Throwback Thursday: Jimmy Lewis, College Lacrosse’s Original GOAT

Before there was Lyle Thompson there was Casey Powell, and before him was Gary Gait. But before all of them was Jimmy Lewis – who is still regarded by many as one of the greatest lacrosse players of all-time.

A Long Island native, Lewis went to the Naval Academy where he would help infuse a change in the way lacrosse was played, especially at the attack position. From 1963-1966, Lewis put on a show with the Midshipmen and truly played a style of lacrosse that we wouldn’t see take a full hold on the game until the 80s and 90s. 

Lewis was an innovator in many ways. He could use his speed to blow past defenseman and was able to take and pull off shots and passes and make plays that were very much ahead of his time. The 5-foot-9, 160-pound attackman was a wizard with a lacrosse stick. 

During his time at Navy, Lewis helped lead the Midshipmen to three straight USILA National Championships in 1964, 1965, and 1966. Navy was also undefeated in each of those three seasons, posting a 22-0 record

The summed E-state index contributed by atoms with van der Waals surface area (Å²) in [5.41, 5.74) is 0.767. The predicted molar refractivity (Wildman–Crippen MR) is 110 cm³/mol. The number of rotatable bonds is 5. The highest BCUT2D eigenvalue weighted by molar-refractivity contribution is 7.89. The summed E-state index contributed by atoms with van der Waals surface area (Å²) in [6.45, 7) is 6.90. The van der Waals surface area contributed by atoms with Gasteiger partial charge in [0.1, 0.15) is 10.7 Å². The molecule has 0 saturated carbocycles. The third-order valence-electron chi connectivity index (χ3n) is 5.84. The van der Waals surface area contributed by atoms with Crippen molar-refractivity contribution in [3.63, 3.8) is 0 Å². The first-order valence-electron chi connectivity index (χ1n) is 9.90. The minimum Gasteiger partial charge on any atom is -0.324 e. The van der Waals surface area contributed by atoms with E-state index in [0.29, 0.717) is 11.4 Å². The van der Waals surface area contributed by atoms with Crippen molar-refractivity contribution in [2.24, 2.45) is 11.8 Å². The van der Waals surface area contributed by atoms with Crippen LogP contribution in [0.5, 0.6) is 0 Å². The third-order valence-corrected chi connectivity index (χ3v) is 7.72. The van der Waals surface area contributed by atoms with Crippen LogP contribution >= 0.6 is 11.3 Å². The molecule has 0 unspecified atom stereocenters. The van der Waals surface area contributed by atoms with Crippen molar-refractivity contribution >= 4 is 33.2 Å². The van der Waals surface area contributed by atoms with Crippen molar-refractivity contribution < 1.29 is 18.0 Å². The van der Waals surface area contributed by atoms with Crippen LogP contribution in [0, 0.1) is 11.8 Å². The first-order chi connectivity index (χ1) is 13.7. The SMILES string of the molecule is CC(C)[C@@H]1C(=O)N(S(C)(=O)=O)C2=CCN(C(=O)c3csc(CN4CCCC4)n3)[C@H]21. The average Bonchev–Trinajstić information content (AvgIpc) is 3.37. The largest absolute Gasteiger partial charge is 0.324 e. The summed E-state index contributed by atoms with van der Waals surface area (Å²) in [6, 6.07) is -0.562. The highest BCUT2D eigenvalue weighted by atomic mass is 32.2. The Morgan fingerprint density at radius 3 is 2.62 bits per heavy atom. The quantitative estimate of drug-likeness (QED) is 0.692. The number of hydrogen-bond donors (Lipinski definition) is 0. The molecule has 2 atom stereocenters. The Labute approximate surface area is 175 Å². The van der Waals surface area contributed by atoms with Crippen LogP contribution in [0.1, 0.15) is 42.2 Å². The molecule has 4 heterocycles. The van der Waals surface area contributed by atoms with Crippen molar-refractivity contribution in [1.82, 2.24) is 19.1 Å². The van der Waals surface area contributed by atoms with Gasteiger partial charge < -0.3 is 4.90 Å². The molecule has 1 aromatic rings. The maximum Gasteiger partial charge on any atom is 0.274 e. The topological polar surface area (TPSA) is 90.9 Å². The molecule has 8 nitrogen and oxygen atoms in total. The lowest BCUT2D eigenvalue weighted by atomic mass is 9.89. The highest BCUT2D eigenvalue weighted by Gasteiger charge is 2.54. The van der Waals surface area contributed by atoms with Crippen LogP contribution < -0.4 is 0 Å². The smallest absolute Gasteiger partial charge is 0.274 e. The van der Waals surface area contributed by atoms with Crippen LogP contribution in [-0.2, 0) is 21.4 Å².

Additionally, Lewis won the Jack Turnbull Award for the nation’s best attackman and was named a First-Team All-American in each of those three national championship seasons. 

In his three seasons as a lacrosse player at Navy, Lewis tallied a total of 169 points (78G/91A). His best individual season from a statistical standpoint was in 1965 when Lewis put up 63 points (27G/36A). 

The Baltimore Sun gave Lewis the title of “The Greatest Living Lacrosseman” during his days at Navy and the star was inducted into the National Lacrosse Hall of Fame in 1981. The most recent honor bestowed upon Lewis was the Tewaaraton Foundation giving him the Tewaaraton Legends Award in 2014. 

Film from that time is scarce, but you can watch some tape of Jimmy Lewis going up against fellow Hall of Famer Hank Kaestner in a few Navy vs Johns Hopkins games from the mid-60s here.

Leave a Reply

Fill in your details below or click an icon to log in: Logo

You are commenting using your account. Log Out /  Change )

Twitter picture

You are commenting using your Twitter account. Log Out /  Change )

Facebook photo

You are commenting using your Facebook account. Log Out /  Change )

Connecting to %s